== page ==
The ISA issued 30 contracts to state-backed corporations, multinational corporations, and start-ups to study more than 1.3 Million Square Kilometers of the seabed. ChinaFive contracts in the portfolioIt has more rights than any other country to explore and potentially exploit 238,000 kilometres (an area that is more than six times as large as Taiwan).
Private corporations may be keen to make quick profits for shareholders, but China’s strategy is long-term strategic and politically-managed. It is governed by state-owned entities like the China Ocean Mineral Resources Research and Development Association COMRA. China Minmetals Corporation, a huge international mining and metals enterprise based in Beijing.
China was one of the first countries to have a permanent representative to ISA. Tian Qi is also the ambassador of China to Jamaica and is often featured. Local newspapersextolling both the virtues of the ISA as well as his host country.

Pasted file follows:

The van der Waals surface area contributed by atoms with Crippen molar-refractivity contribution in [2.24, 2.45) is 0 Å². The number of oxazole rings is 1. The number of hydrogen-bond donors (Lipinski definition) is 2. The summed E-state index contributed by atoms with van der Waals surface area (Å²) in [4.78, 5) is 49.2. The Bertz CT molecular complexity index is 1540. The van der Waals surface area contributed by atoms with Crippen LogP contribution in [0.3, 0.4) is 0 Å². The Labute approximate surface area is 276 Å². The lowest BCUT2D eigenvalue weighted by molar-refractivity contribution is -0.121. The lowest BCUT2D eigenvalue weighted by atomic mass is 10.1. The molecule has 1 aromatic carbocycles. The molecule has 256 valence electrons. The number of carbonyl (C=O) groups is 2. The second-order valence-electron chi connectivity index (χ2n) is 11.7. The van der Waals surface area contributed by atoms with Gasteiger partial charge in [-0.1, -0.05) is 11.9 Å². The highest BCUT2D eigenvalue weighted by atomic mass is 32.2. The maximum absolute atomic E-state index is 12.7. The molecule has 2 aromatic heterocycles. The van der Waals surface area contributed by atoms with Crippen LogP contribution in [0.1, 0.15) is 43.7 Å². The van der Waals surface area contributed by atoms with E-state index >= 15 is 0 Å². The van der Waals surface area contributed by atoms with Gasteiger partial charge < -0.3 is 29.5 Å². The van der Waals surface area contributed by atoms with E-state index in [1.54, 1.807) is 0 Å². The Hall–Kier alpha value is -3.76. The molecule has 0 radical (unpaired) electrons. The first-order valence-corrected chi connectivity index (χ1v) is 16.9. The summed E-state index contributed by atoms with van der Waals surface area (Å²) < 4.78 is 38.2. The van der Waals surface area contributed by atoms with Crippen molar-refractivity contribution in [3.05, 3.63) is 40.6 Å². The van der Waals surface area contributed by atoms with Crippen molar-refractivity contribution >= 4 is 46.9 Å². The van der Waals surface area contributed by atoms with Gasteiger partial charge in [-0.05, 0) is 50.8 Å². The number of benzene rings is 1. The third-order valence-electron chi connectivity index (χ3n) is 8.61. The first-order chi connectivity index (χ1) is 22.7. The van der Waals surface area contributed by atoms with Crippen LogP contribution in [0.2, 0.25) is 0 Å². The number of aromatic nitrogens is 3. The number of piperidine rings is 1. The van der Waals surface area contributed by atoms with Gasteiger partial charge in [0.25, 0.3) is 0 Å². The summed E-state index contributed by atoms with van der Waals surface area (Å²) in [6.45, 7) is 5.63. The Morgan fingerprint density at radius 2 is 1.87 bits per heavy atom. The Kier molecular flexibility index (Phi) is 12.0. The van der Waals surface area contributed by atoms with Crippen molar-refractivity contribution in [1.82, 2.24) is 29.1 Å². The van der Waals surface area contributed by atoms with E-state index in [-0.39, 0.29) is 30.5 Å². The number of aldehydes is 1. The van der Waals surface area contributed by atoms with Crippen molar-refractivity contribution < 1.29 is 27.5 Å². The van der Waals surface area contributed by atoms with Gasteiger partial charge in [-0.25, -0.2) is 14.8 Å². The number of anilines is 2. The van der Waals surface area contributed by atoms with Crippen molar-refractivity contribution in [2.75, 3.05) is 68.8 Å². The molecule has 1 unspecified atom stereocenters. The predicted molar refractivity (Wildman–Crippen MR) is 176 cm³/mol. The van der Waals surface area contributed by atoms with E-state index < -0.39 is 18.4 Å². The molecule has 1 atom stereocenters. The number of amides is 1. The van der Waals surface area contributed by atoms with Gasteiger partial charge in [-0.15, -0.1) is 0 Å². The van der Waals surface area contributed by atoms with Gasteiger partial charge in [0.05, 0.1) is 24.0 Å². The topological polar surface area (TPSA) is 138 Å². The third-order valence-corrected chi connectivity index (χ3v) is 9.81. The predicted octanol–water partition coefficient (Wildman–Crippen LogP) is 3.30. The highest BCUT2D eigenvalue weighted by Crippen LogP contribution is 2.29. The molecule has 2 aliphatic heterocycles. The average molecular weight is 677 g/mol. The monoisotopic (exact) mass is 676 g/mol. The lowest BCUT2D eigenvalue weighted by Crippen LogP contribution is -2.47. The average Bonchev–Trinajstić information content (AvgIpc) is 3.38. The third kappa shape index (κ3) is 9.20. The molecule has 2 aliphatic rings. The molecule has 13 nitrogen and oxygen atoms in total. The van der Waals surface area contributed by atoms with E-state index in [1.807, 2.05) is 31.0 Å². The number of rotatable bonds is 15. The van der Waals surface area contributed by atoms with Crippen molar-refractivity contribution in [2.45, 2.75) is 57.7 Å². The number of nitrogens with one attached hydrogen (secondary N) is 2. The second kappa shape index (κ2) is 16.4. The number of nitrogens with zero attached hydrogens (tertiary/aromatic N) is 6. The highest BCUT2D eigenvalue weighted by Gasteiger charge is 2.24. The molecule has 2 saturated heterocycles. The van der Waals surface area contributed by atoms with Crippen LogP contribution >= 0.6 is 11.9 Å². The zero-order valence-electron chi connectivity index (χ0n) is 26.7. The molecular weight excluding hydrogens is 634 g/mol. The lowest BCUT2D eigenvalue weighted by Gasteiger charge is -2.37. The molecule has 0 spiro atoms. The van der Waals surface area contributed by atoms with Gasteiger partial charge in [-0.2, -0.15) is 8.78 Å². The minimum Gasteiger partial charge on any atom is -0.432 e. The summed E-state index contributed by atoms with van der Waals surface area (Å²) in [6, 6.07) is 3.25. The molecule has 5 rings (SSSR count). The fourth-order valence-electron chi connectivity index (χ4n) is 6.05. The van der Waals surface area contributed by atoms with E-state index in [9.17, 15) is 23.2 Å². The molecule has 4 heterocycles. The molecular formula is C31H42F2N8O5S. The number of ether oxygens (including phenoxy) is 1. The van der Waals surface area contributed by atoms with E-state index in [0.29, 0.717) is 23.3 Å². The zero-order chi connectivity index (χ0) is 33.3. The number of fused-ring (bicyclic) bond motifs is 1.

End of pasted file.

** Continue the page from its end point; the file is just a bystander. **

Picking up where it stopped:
China was also first to sponsor and maintain exploration contracts for all three types in the international oceanbed area, excluding the Exclusive Economic Zones of individual countries. This makes China a favorite of the ISA elite as it derives its operating revenues from licence fees, which are reported to be US$500,000 per licensee and a yearly administration fee of US$47,000 for each contractor. China is therefore the most valuable client for ISA.
China is now one the top five financial contributors to the Authority’s budget, having been the 12th largest financial contributor in 2000. This is a remarkable improvement, stated Michael Lodge, ISA secretary-general in 2018, at a contract review.Signing ceremony for COMRA. China was the second largest contributor in 2016 to the ISA. It was a smart strategic investment with obvious geopolitical implications for China.